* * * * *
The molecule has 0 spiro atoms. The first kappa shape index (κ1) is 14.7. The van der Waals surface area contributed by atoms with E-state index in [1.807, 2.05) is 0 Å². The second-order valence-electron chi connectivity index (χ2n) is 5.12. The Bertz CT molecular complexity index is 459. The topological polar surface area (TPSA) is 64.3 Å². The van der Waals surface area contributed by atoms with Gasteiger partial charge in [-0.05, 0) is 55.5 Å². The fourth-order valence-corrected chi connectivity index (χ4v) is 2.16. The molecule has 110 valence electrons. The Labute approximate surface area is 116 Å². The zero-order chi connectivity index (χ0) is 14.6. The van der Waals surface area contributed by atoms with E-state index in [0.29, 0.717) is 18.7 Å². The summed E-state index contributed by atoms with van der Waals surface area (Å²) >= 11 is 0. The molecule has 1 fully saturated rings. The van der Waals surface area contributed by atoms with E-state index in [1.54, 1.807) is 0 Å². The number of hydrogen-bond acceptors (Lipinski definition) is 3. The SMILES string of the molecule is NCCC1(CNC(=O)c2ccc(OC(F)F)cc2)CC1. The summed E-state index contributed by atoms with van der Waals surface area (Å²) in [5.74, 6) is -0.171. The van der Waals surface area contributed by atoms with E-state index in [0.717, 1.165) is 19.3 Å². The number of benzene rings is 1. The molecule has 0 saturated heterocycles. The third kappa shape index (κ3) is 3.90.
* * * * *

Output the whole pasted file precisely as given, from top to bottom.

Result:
The molecule has 0 spiro atoms. The first kappa shape index (κ1) is 14.7. The van der Waals surface area contributed by atoms with E-state index in [1.807, 2.05) is 0 Å². The second-order valence-electron chi connectivity index (χ2n) is 5.12. The Bertz CT molecular complexity index is 459. The topological polar surface area (TPSA) is 64.3 Å². The van der Waals surface area contributed by atoms with Gasteiger partial charge in [-0.05, 0) is 55.5 Å². The fourth-order valence-corrected chi connectivity index (χ4v) is 2.16. The molecule has 110 valence electrons. The Labute approximate surface area is 116 Å². The zero-order chi connectivity index (χ0) is 14.6. The van der Waals surface area contributed by atoms with E-state index in [0.29, 0.717) is 18.7 Å². The summed E-state index contributed by atoms with van der Waals surface area (Å²) >= 11 is 0. The molecule has 1 fully saturated rings. The van der Waals surface area contributed by atoms with E-state index in [1.54, 1.807) is 0 Å². The number of hydrogen-bond acceptors (Lipinski definition) is 3. The SMILES string of the molecule is NCCC1(CNC(=O)c2ccc(OC(F)F)cc2)CC1. The summed E-state index contributed by atoms with van der Waals surface area (Å²) in [5.74, 6) is -0.171. The van der Waals surface area contributed by atoms with E-state index in [0.717, 1.165) is 19.3 Å². The number of benzene rings is 1. The molecule has 0 saturated heterocycles. The third kappa shape index (κ3) is 3.90.